Posted by: mobilitycloud | June 16, 2011

Who pays for smartphones (and tablets) on the job is evolving

Who pays for smartphones on the job is evolving
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By Marcia Heroux Pounds
Wed Jun 15 2011 5:09 PM

For many workers, smartphones and iPads are everyday tools for their jobs. Yet employees often are paying for the device, even if it required for their jobs in the field or traveling. Some companies chip in for usage costs.

Workers often buy their own smartphones, but are asking employers for remote access to read emails and work on electronic files. Some employers agree maybe it’s time to budget for mobile devices like any other expense.

“Progressive companies are realizing the mobile device is just part of doing your job,” says Bob Leonard, chief executive of iMobile3 in Jacksonville, which provides companies in South Florida with mobile consulting services.

Leonard said employers are going through the same paradigm change as they did with the desktop computer and Web revolution. Before employers recognized the value of the Internet, they debated whether to allow employees free access or to restrict it.

For Leonard, who has about 50 workers, the decision to provide mobile devices was simple. “I just buy the device, buy the plan and put my employees to work.”

Other firms are more cautious, wanting both to give workers flexibility and choice, but also to protect the company.

At NCCI Holdings Inc. in Boca Raton workers buy their own smartphones or tablets. Those whose jobs require their use receive $40 monthly to help cover their data use, says Andrea Corsi, director of human resources.

The company is evaluating whether to pay for the phone, Corsi says. “We want to be sure that we provide flexibility to our staff since devices are a very personal choice,” she says.

Currently, employees can only get remote access to company email if they use certain BlackBerry phones or an iPhone or iPad.

Joanne Barbour, who oversees information technology at NCCI, says she limits devices that employees can use to access email for security reasons.

One potential danger for the NCCI employee who loses his smartphone: Besides being out $200-plus, information from the phone will be wiped to ensure security, Barbour says.

Here are a few tips to improve your experience with digital devices at work:

Make the case to your employer. Kevin McCarthy, 26, lives by his BlackBerry and iPad. As vice president of national accounts for insurance research firm Risk Metrics Corp., McCarthy purchased his own BlackBerry. His employer pays for the smartphone service.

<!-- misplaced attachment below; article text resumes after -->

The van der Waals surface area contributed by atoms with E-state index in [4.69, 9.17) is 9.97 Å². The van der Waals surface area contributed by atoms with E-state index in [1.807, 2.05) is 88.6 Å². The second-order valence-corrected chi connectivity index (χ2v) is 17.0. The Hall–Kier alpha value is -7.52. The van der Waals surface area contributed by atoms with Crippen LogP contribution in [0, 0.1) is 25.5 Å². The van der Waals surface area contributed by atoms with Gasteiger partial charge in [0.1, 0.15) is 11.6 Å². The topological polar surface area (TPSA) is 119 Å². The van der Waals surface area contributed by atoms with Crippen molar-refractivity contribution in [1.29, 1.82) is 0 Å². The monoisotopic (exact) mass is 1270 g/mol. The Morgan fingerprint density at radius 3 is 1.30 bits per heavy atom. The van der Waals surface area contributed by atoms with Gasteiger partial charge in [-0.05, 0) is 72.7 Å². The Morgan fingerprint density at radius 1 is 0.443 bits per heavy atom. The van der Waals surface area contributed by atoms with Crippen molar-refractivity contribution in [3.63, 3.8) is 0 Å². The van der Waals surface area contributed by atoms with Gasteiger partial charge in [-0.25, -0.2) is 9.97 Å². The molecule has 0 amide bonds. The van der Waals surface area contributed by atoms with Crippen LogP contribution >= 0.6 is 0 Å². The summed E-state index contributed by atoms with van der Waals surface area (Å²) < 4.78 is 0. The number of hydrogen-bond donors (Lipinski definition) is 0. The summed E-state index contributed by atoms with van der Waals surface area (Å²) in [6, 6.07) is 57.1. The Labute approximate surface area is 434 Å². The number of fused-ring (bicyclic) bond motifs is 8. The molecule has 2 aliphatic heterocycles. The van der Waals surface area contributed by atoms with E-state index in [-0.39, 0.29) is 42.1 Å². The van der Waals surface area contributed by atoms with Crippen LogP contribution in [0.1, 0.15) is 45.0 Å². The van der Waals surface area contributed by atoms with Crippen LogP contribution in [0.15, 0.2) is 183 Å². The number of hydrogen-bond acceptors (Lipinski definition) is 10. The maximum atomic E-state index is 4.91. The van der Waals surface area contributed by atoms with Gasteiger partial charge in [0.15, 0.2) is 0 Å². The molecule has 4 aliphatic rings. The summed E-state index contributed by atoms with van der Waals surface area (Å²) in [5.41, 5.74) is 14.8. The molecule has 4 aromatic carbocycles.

He doesn’t have to detail his personal and work calls. “You have to look at time constraints,” McCarthy says. “We’d rather have someone out generating revenue.”

Then the iPad came out, and McCarthy had to have one. He asked, and his employer footed the then-$800 bill for the new iPad. “I travel a good amount. I love it,” McCarthy says. On a conference call, for example, he pulls up the professional networking site LinkedIn to check out who he’s talking with on a conference call.

Check your bill on a regular basis. Even if your employer doesn’t pay for your smartphone, you may be eligible for a discount of 5 percent or more. Check with your employer or the provider before you buy.

The biggest mistakes consumers make is not checking their bill for voice or text overages, says Bobra Bush, president of Telcom Corp., a Boca Raton firm that specializes in telephone bill auditing. An unlimited plan may be more expensive, but individual texts add up at 10 cents to 20 cents each.

Also check whether you’re paying for more service than you use: You only text 100 times a month but are paying for twice as much, for example.

And watch your bill for unauthorized mobile downloads, which can be expensive, Bush says. “You enter a contest and you have three $20 mobile downloads on your phone. You can get it taken off, but you still have to call.”

Remember your mobile device is not private, no matter who pays for it. If you use your smartphone or tablet for work, assume that it is not private — even if you pay for the device and service, says Mark Neuberger, a lawyer for Foley & Lardner in South Florida.

The employer may not own the phone or tablet, but the company owns the intellectual property contained in an email or company file that is accessed by the worker on the device, he explains.

Neuberger often recommends employers buy mobile devices for employees. “It eliminates doubt as to ownership and eliminates a claim by the employee that whatever they are doing on the device is personal, private or outside the scope of their employment,” he says.

Employees concerned about privacy may want to carry two devices, a personal smartphone and, if available, a company-issued device.

But keeping work and personal business separate can be tricky business. “The problem is people can’t keep this stuff straight,” Neuberger says.

mpounds@tribune.com or 561-243-6650

http://tribwww.gumiyo.com/p.p?a=rp&postId=417399&scopeKey=40&postUserId=42&m=b

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